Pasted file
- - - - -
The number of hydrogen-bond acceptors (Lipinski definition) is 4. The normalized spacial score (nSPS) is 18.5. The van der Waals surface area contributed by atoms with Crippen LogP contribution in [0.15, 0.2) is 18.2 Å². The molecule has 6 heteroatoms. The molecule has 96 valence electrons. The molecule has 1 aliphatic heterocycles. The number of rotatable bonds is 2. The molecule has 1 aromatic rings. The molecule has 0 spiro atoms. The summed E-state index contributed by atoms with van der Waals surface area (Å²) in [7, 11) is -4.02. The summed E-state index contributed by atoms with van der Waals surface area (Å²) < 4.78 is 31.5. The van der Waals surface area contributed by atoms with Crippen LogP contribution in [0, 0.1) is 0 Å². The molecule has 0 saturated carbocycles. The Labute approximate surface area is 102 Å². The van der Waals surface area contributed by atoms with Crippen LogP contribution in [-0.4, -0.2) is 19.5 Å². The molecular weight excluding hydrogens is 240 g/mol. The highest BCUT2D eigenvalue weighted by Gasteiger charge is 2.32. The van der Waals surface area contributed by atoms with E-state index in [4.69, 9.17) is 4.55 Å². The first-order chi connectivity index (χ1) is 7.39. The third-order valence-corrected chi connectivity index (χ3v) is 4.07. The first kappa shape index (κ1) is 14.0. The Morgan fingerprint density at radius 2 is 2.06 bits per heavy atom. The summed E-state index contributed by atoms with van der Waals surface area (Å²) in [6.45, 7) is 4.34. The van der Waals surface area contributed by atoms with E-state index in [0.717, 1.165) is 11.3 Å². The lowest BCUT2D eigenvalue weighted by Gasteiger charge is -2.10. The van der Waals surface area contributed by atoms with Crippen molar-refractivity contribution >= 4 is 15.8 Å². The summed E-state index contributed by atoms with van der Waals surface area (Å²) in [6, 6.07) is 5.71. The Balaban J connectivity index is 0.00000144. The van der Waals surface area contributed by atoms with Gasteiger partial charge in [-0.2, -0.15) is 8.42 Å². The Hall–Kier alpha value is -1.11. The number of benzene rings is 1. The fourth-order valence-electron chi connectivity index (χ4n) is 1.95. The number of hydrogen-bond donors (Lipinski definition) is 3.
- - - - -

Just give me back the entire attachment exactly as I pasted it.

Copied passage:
The number of hydrogen-bond acceptors (Lipinski definition) is 4. The normalized spacial score (nSPS) is 18.5. The van der Waals surface area contributed by atoms with Crippen LogP contribution in [0.15, 0.2) is 18.2 Å². The molecule has 6 heteroatoms. The molecule has 96 valence electrons. The molecule has 1 aliphatic heterocycles. The number of rotatable bonds is 2. The molecule has 1 aromatic rings. The molecule has 0 spiro atoms. The summed E-state index contributed by atoms with van der Waals surface area (Å²) in [7, 11) is -4.02. The summed E-state index contributed by atoms with van der Waals surface area (Å²) < 4.78 is 31.5. The van der Waals surface area contributed by atoms with Crippen LogP contribution in [0, 0.1) is 0 Å². The molecule has 0 saturated carbocycles. The Labute approximate surface area is 102 Å². The van der Waals surface area contributed by atoms with Crippen LogP contribution in [-0.4, -0.2) is 19.5 Å². The molecular weight excluding hydrogens is 240 g/mol. The highest BCUT2D eigenvalue weighted by Gasteiger charge is 2.32. The van der Waals surface area contributed by atoms with E-state index in [4.69, 9.17) is 4.55 Å². The first-order chi connectivity index (χ1) is 7.39. The third-order valence-corrected chi connectivity index (χ3v) is 4.07. The first kappa shape index (κ1) is 14.0. The Morgan fingerprint density at radius 2 is 2.06 bits per heavy atom. The summed E-state index contributed by atoms with van der Waals surface area (Å²) in [6.45, 7) is 4.34. The van der Waals surface area contributed by atoms with E-state index in [0.717, 1.165) is 11.3 Å². The lowest BCUT2D eigenvalue weighted by Gasteiger charge is -2.10. The van der Waals surface area contributed by atoms with Crippen molar-refractivity contribution >= 4 is 15.8 Å². The summed E-state index contributed by atoms with van der Waals surface area (Å²) in [6, 6.07) is 5.71. The Balaban J connectivity index is 0.00000144. The van der Waals surface area contributed by atoms with Gasteiger partial charge in [-0.2, -0.15) is 8.42 Å². The Hall–Kier alpha value is -1.11. The number of benzene rings is 1. The fourth-order valence-electron chi connectivity index (χ4n) is 1.95. The number of hydrogen-bond donors (Lipinski definition) is 3.